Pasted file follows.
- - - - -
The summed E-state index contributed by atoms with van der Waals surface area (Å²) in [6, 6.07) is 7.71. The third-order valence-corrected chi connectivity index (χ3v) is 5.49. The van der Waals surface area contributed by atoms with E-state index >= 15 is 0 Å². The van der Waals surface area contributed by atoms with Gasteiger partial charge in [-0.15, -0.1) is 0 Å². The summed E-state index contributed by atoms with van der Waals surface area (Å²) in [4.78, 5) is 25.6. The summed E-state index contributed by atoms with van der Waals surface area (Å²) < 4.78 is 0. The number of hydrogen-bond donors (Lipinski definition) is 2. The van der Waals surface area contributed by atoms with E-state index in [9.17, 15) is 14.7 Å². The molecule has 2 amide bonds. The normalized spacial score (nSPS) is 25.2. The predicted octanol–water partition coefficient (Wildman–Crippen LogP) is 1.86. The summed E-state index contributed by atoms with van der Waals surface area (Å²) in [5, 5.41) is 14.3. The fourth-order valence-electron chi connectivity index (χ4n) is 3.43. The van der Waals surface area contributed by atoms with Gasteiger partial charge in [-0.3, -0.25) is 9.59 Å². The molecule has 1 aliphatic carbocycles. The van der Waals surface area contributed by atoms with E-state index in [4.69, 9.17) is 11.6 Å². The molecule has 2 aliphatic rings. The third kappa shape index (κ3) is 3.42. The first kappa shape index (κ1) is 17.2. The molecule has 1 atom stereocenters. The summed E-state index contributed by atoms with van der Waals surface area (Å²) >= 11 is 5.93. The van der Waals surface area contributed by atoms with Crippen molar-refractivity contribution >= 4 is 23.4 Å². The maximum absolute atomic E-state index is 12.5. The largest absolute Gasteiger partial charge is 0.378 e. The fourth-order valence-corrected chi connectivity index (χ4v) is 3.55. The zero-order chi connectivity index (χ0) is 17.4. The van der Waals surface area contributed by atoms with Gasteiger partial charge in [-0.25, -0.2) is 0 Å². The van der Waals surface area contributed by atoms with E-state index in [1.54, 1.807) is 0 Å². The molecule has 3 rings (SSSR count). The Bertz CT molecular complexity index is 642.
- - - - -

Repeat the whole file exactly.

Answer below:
The summed E-state index contributed by atoms with van der Waals surface area (Å²) in [6, 6.07) is 7.71. The third-order valence-corrected chi connectivity index (χ3v) is 5.49. The van der Waals surface area contributed by atoms with E-state index >= 15 is 0 Å². The van der Waals surface area contributed by atoms with Gasteiger partial charge in [-0.15, -0.1) is 0 Å². The summed E-state index contributed by atoms with van der Waals surface area (Å²) in [4.78, 5) is 25.6. The summed E-state index contributed by atoms with van der Waals surface area (Å²) < 4.78 is 0. The number of hydrogen-bond donors (Lipinski definition) is 2. The van der Waals surface area contributed by atoms with E-state index in [9.17, 15) is 14.7 Å². The molecule has 2 amide bonds. The normalized spacial score (nSPS) is 25.2. The predicted octanol–water partition coefficient (Wildman–Crippen LogP) is 1.86. The summed E-state index contributed by atoms with van der Waals surface area (Å²) in [5, 5.41) is 14.3. The fourth-order valence-electron chi connectivity index (χ4n) is 3.43. The van der Waals surface area contributed by atoms with Gasteiger partial charge in [-0.3, -0.25) is 9.59 Å². The molecule has 1 aliphatic carbocycles. The van der Waals surface area contributed by atoms with E-state index in [4.69, 9.17) is 11.6 Å². The molecule has 2 aliphatic rings. The third kappa shape index (κ3) is 3.42. The first kappa shape index (κ1) is 17.2. The molecule has 1 atom stereocenters. The summed E-state index contributed by atoms with van der Waals surface area (Å²) >= 11 is 5.93. The van der Waals surface area contributed by atoms with Crippen molar-refractivity contribution >= 4 is 23.4 Å². The maximum absolute atomic E-state index is 12.5. The largest absolute Gasteiger partial charge is 0.378 e. The fourth-order valence-corrected chi connectivity index (χ4v) is 3.55. The zero-order chi connectivity index (χ0) is 17.4. The van der Waals surface area contributed by atoms with Gasteiger partial charge in [-0.25, -0.2) is 0 Å². The van der Waals surface area contributed by atoms with E-state index in [1.54, 1.807) is 0 Å². The molecule has 3 rings (SSSR count). The Bertz CT molecular complexity index is 642.